Instead, Ingersoll planned to charge the top rate for subscriptions and let his readers support the paper. At first, PM went through some wild swings in circulation. From an early high of about 400,000, the demand settled to about 150,000 copies a day—which would have been fine, except that Ingersoll had calculated that his break-even point was about 200,000. He called his goal of 250,000 readers “a substantial figure, but still no more than the weakest of the eight competing New York dailies.” Within months, the initial backers began to panic. Just in time, Field stepped in and bought out all the other investors for about twenty cents on the dollar, emerging as the sole owner for the bargain price of a little over half a million dollars.

With Field’s money and Ingersoll’s ideas, PM made quite a splash. Reporters like I.F. Stone wrote hard-hitting exposés, revealing, among other things, how US companies shipped oil to Hitler’s Germany through Franco’s Spain. The paper also reported that the Red Cross segregated blood donations by race, and it took on big business, isolationist Charles Lindbergh, and the Catholic Church. Cartoonists like Theodor Geisel (later known as Dr. Seuss) lampooned bullies, and Hodding Carter critiqued the press, while Max Lerner handled most of the editorials. Margaret Bourke-White and Weegee shot photos, and Heywood Broun, Ernest Hemingway, Ben Hecht, and Dorothy Parker all contributed articles.

One of PM’s trademarks was its extensive coverage of the labor movement. After making historic breakthroughs in the 1930s, the cio unions in steel, auto, coal, and other heavy industries became important to the war effort. PM’s labor desk got a full page to fill every day, and the paper covered union elections as if they were congressional races.

But content wasn’t all hard news and big ideas. While foregoing spreads on the latest fashions, PM told its readers how to look good in clothes they already owned. Editors also summarized the contents of ads that department stores ran in other newspapers, so readers would not miss out on sales. And PM’s use of photos, graphics, color, and maps would not be equaled until the launch of USA Today in 1982.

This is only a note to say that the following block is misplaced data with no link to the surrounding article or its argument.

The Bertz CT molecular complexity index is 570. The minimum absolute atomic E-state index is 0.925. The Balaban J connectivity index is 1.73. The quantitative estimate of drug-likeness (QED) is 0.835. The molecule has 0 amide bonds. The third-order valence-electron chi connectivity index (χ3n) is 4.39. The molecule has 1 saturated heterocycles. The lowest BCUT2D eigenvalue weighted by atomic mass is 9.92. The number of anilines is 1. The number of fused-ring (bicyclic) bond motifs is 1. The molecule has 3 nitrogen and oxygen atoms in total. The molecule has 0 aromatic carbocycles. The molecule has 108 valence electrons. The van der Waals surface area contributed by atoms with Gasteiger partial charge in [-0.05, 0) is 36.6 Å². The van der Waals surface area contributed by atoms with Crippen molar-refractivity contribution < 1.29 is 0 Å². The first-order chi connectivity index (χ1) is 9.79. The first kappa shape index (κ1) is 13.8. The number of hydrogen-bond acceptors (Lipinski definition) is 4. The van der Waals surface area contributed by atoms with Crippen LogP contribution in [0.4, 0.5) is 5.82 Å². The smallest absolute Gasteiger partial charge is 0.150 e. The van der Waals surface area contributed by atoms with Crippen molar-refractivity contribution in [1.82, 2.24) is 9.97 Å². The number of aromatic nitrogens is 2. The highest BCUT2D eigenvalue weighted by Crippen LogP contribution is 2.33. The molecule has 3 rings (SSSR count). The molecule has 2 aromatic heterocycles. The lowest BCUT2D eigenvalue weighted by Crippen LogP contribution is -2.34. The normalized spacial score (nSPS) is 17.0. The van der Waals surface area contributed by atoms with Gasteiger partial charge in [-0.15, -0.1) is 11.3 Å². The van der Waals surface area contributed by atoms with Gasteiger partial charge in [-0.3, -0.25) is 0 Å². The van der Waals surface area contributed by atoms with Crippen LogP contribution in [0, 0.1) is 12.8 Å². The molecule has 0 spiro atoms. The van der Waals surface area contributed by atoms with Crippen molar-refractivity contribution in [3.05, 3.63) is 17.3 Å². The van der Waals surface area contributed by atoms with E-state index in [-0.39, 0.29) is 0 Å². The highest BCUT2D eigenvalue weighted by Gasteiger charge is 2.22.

The paper was unabashed about what it did and did not support. “PM’s own staff… embraced many shades of political opinion, all vehement,” wrote The New Yorker’s Wolcott Gibbs, but some articles of faith were absolute: the paper was consistently pro-FDR, pro-labor, pro-democracy. And from its earliest days, PM had one paramount enemy: Adolf Hitler. Ingersoll and most of his writers shared the view that Hitler was an unprecedented evil. From that premise, they reached two tragic conclusions. One was that any ally in the fight against Hitler was welcome. Carried to an extreme, this caused most PMers, and many others on the left, to minimize or even deny the brutality and mass killings carried out by America’s ally in Moscow, Joseph Stalin. (This pro-Soviet bent would come back to haunt many PM contributors during the 1950s.)

The other conclusion was that because Hitler was so dangerous, any tactic in opposing him was acceptable. Indeed, years before Joe McCarthy’s Red Scare, PM’s writers led a disturbingly similar witchhunt for supporters of Hitler, using many of the same deplorable tactics: the big accusation based on little evidence; guilt by association; the equation of dissent with treason; disregard for civil liberties; demands that suspects rat out friends and acquaintences. They were running a school for scoundrels.

Over the years, the financial losses at PM mounted, reaching $25,000 a day. For all Ingersoll’s planning, PM was never really on solid ground. It was undercapitalized (“Between the high resolve to create a new kind of newspaper and reality, there was a gap ten million dollars wide,” Ingersoll wrote later), and never managed to hire as many reporters, editors, and photographers as Ingersoll would have liked. It was also overpriced, so it never really caught on among the city’s blue-collar readers whose issues it trumpeted. Though PM could be for the working class, it would never really be of the working class.

Christopher B. Daly teaches journalism and history at Boston University. His history of journalism, Covering America, will be published in March.